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Messthetics: An Interview With Karla Black
John Quin , August 21st, 2021 07:40

With a show of sculptures currently on view at the newly re-opened Fruitmarket in Edinburgh, Karla Black talks to John Quin about Actionism, quantum physics, and the future

#2. Karla Black, Punctuation is pretty popular: nobody wants to admit to much (detail), 2008-2021 Plaster powder, powder paint, thread. Courtesy of Galerie Gisela Capitain, Cologne and Modern Art, London. Photo: Karla Black

Karla Black (b. 1972) was shortlisted for the Turner Prize in 2011 and represented Scotland at the Venice Biennale that same year. She has a new show at the newly revamped Fruitmarket Gallery in Edinburgh, sculptures (2001-2021) details for a retrospective. Black is renowned for using unusual, non-traditional materials such as cosmetics, cleaning products, Vaseline and Gaviscon antacid. The building and its surrounds are all incorporated into the works. Another indigestion remedy (a proleptic cure for a dyspeptic critic?) features in an introductory performance piece outside the gallery where a pile of tablets dissolves in the Edinburgh drizzle – Untitled (2000 Alka Seltzer in the rain) (2001/2021).

There are markings on the gallery windows and glass doors made with paint and Vaseline, a feral work called Fences Kept (2021). Inside there are some hanging sculptures made from polythene dusted with powder like There Can Be No Arguments (2010). Here too are works on glass like Told (2017) and Adds Up (2017) where monolithic plates are smeared with pigment. Some of the sculptures here look almost food-like and near appetising: a nod perhaps to Claes Oldenburg. Lasts as Forecast (2010) with its sterilised topsoil resembles a giant wholemeal loaf sandwich and Want (2012) made of polystyrene, Vaseline, marble dust, plaster and paint, could be easily imagined as a mountain of coconut ice blocks. In the upper gallery we see Punctuation is pretty popular: nobody wants to admit to much, (2008/21) where much of the floor space is covered with pink plaster powder. You can imagine unruly infants obsessed with pink making a right Peppa pigsty out of it. In the new warehouse space Waiver For Shade (2021) takes up features scatterings of earth and much gold and copper leaf flakes seemingly placed randomly.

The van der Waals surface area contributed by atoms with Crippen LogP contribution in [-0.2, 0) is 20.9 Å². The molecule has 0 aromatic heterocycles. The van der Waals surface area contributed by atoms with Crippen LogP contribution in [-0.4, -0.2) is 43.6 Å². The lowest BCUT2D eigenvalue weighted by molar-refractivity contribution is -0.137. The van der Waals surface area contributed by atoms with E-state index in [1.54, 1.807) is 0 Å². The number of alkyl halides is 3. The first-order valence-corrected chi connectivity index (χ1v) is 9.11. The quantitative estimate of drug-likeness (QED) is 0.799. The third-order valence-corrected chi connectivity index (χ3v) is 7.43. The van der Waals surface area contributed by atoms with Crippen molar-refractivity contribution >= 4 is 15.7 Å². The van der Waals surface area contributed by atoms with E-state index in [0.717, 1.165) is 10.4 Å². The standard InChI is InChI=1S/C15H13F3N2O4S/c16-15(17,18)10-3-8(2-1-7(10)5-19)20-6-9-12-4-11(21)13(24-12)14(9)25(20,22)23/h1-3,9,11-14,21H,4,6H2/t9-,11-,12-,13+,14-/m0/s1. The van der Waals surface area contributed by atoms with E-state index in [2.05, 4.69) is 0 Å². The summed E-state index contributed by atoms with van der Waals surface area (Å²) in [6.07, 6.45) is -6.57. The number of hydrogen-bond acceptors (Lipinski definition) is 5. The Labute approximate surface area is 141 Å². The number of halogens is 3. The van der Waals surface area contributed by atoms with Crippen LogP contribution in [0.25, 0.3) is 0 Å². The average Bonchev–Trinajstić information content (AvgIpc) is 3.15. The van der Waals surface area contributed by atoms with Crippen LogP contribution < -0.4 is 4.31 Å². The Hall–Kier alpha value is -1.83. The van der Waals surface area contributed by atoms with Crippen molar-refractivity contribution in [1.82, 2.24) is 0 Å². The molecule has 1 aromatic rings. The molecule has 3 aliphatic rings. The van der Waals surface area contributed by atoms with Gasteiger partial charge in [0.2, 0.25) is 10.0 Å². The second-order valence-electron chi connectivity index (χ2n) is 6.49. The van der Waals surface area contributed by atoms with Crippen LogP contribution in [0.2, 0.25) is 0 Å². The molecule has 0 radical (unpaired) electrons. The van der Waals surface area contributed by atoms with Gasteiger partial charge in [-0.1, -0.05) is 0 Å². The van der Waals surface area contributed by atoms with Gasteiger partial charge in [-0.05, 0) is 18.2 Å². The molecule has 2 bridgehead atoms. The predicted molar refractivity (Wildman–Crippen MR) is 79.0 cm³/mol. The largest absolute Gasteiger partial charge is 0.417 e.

Black’s materials have been discussed in many previous interviews and so here we talk about other aspects of her work. Given the exigencies of the current epidemic we were not able to meet directly and hence the discussion was conducted by email. A list of questions was provided to the artist as below in a manner familiar to readers of Vladimir Nabokov’s interviews collected in the volume Strong Opinions. Spontaneity may be lost with such a format but it offers the artist the chance to make responses that are revealing and no less intriguing.

Would it be fair to surmise that you are suspicious of over-explication of your work? And that language doesn’t do the work justice?